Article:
Freed through a series of unusual circumstances, she became attracted to the Catholic faith and became a Canossian nun, assisting her religious community through cooking, sewing, embroidery and welcoming visitors. Her canonization as a saint in 2000 resulted in part from the affection of children attending the sisters’ school and local citizens.

The FSPAs also will host a public human trafficking awareness prayer service on at 4 p.m. Feb. 6 in Mary of the Angels Chapel at 901 Franciscan Way in La Crosse.

To view the story by Mike Tighe as it originally appears on The La Crosse Tribune: Click Here

Anti-Online Sex Trafficking Bill Gets Crushed Under Big Tech’s Lobbying

A bill that purports to disrupt online child sex trafficking authored by Rep. Ann Wagner (R-Mo.) and amended by Rep. Bob Goodlatte (R-Va.) was rushed through the House Judiciary Committee last week and now heads over to the House Commerce Committee for consideration.

It should be a time of celebration. And yet, survivors, victims, and their non-profits could not be more distressed.

Why? Because several weeks ago, H.R. 1865 (the “Allow States and Victims to Fight Online Sex Trafficking Act of 2017” or “FOSTA”) was hijacked in the dead of night. Rep. Wagner, unbeknownst to the survivor and NGO community, caved in to the demands of certain tech lobby organizations, allowing the bill to be stripped of its heart and soul. FOSTA, originally an amendment to Section 230 of the Communications Decency Act, was quietly gutted, leaving nothing behind for victims or survivors. Despite its name, the bill no longer “allows victims to fight online trafficking.”

H.R. 1865 was first conceived earlier this year on the heels of “I AM JANE DOE,” our documentary film which chronicled several Jane Doe children (and their families) who were waging a legal battle against Backpage.com to determine whether Backpage had facilitated the crime of child sex trafficking on its site. These children were 13, 14, and 15 years old when they were sold for sex via Backpage. Or, more bluntly put, repeatedly raped. 

Many of the children who sued Backpage lost their cases because of Section 230 of the Communications Decency Act, which was enacted at the dawn of the internet. Section 230, originally intended to shield website bulletin boards from lawsuits related to third party content, has been, over the years, liberally expanded by federal courts.

Last year, the 1st Circuit Court of Appeals, in Doe v Backpage, radically stretched the protective shield of Section 230 to cover Backpage, even if it was engaged in facilitating the crime of sex trafficking (in violation of another federal statute). The 1st Circuit court also, perhaps wringing their collective hands, advised the children to seek a legislative solution to this conflict of laws.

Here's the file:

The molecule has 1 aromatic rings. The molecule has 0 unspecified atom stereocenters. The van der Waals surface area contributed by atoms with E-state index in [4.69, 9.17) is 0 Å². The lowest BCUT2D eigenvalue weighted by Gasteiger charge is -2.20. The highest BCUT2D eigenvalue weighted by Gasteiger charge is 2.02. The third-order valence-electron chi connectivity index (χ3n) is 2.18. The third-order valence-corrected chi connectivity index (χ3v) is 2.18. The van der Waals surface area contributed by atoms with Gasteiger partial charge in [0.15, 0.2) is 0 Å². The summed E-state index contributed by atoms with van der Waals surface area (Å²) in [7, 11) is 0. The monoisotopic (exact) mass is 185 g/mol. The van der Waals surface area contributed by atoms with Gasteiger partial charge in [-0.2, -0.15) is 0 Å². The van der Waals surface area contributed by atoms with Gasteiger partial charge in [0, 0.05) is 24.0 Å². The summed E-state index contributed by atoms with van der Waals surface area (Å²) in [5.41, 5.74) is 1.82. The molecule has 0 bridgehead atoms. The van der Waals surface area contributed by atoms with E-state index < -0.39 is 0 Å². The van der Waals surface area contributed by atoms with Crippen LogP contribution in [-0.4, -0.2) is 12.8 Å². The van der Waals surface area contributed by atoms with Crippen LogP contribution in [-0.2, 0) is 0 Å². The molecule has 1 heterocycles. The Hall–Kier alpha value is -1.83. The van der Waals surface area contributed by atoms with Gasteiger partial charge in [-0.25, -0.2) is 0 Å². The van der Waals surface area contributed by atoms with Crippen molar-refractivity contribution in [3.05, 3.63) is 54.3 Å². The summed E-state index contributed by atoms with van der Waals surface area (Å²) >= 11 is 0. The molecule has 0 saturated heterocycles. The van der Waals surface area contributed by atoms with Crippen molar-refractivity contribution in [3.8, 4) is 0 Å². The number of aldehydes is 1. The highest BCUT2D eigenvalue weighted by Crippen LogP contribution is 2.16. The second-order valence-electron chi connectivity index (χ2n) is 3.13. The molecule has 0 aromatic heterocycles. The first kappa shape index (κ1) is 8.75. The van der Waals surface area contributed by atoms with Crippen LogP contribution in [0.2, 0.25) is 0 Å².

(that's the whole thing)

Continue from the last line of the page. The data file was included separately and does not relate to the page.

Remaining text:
The children have done just that.

To read the full story byMary Mazzio on The Hill: Click Here

Franciscan Sisters of Perpetual Adoration-founded Task Force to End Modern Slavery Launches Video Series

Join FSPA-hosted Twitter chats during Human Trafficking Awareness Month

La Crosse, Wis. – The Franciscans Sisters of Perpetual Adoration-founded Task Force to End Modern Slavery partnered with Minnesota’s Breaking Free, one of the nation’s leading organizations for working with victims and survivors of sex trafficking, to create “The Faces of Human Trafficking” video series. The series will be launched throughout January, Human Trafficking Awareness month.

“Our goal was to create an online resource to educate human trafficking support workers, the general public and give voice to the survivors,” said Sister Corrina Thomas, who serves in the field of human trafficking. “With the help of Breaking Free, we’re introducing the world to the stories of survivors, pimps (sellers) and Johns (buyers).”

“It’s a brainwashing that happens; there’s a reason traffickers go after children,” said Jenny, human trafficking survivor featured in the series debut. “I want people to know that women don’t choose this. This is something that happens to them; they’re victims.” Jenny and other survivors featured in “The Faces of Human Trafficking” recall their childhoods, their time in “the life,” how they survived and what they’d like everyone to know about this billion dollar industry.